Are you on the brink of financial disaster?

Cara Brett 13 December 2014
As part of my job as a Financial Adviser, I get up close and personal to a client’s finances. I get to see the inner workings of how people earn, spend and invest their money, and then make recommendations based on what their goals are and what they are ultimately trying to achieve out of life.

There is no such thing as the ‘perfect’ financial structure because everyone has different goals, preferences and ideas of what is important in life. The best part of my job is assessing a situation and recommending the best way to move forward, and the outcome is different every time. The overall strategy is my favourite part of financial planning. It probably comes from my love of organising things.

When assessing the individual situations of clients, it can become apparent that they are on the brink of financial disaster and they don’t even know it.

How can that be?

Earning a high income isn’t a guaranteed way to have your finances in order, in fact sometimes I find that it gives people over inflated financial confidence.

A high income is great, and can help you to get ahead quicker than the average, but if you are wildly spending everything you earn, you may be worse off than the person earning half of your wage.

A couple of tips

Just because you have a few investment properties doesn’t mean you are in a good position. I’m obviously all for investing, but if your investments are making a loss (ie, negative gearing), then you need to top up the payments each month. This reduces your cash flow, but may give you a higher tax return each year. That’s all well and good, but if you are sitting on $1mil worth of debt for these investments and you don’t have any income protection insurance or an emergency fund, what happens if you lose your job? What happens if you can’t work? You still need to top up the payments on the loans. Are you happy to sell your investment properties in a fire sale to make ends meet?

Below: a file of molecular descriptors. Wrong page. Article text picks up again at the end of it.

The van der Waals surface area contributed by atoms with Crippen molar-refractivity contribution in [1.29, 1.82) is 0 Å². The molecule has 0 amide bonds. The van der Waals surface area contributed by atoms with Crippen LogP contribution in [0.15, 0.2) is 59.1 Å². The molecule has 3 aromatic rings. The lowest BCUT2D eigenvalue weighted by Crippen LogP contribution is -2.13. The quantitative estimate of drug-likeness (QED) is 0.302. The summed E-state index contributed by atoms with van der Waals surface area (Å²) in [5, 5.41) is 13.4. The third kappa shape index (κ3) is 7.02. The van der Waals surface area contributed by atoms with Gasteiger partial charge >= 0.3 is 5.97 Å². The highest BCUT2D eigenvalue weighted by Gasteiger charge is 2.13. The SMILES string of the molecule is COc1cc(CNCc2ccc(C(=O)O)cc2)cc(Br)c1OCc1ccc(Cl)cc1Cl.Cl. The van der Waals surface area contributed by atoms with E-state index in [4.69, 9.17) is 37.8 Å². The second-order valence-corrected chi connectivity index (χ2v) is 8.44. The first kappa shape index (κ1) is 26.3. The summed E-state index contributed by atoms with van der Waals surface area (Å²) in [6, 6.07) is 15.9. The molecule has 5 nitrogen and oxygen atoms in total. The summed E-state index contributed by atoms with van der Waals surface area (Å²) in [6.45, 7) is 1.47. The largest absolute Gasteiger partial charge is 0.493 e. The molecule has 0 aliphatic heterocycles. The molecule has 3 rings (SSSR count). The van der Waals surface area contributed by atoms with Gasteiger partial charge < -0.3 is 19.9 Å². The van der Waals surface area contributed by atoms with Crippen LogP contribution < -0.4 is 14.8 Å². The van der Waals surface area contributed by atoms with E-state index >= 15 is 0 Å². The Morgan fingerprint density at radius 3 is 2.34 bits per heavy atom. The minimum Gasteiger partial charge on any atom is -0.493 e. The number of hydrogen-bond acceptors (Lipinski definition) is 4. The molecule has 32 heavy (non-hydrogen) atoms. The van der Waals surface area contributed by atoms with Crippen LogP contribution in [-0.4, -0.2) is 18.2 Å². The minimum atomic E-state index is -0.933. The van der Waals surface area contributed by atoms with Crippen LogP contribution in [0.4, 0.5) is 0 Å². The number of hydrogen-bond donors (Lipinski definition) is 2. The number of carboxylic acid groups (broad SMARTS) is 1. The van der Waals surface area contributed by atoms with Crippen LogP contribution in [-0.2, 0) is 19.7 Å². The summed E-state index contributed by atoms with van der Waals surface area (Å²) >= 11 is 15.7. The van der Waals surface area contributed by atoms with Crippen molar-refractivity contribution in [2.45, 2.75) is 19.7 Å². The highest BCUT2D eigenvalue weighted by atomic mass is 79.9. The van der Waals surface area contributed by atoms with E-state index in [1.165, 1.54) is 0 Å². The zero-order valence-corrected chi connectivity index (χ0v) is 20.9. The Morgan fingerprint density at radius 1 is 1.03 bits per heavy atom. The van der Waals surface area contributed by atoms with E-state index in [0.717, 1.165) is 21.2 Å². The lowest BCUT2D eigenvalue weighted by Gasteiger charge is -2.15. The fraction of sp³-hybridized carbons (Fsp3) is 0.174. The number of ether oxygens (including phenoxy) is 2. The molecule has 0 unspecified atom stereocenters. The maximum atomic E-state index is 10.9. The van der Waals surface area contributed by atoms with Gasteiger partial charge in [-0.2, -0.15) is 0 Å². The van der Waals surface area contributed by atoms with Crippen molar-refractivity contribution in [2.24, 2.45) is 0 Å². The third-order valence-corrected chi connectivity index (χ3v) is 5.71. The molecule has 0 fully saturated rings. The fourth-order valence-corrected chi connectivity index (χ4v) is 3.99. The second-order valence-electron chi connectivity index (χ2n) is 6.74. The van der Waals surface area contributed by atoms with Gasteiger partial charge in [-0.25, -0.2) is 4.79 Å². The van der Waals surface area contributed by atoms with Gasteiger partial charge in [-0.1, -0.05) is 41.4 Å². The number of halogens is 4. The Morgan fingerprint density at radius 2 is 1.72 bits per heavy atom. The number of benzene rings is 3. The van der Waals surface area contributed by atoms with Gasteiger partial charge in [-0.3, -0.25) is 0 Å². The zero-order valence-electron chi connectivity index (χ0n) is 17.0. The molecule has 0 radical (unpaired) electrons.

You have too many credit cards. Just because you can get several credit cards doesn’t mean you should, especially if you have maxed them out and are only making the minimum payments on each. As above, if something were to happen to your cash flow, how do you intend to meet the minimum repayments?

Remember to look before you leap. Often high income earners don’t check their finances before making major purchasing decisions. It comes from the confidence that they have based on their high income. Every major purchase will affect your financial position. Constantly spending without checking the figures will come back and bite you right on the behind.

I recently read an article that on average Australians are 109 days away from financial ruin. That’s just over 3 months before things could start to get dire. Do you have a back-up plan in place? Have you assessed your overall financial health in a while? Maybe with the New Year around the corner it’s time to set a few New Year’s resolutions and get things sorted out.

The post is from our resident Financial Planner Cara Brett, check out her details in the About Us section.

Posted in: Cara Brett, and Financial Planning

About the author: Cara Brett

Cara Brett proudly heads up Bounce Financial - founded in 2014 after a successful, decade-long career in the financial services industry. Cara’s experience encompasses both the financial product and financial advice sides. This gives her a comprehensive and holistic knowledge of all facets of financial planning.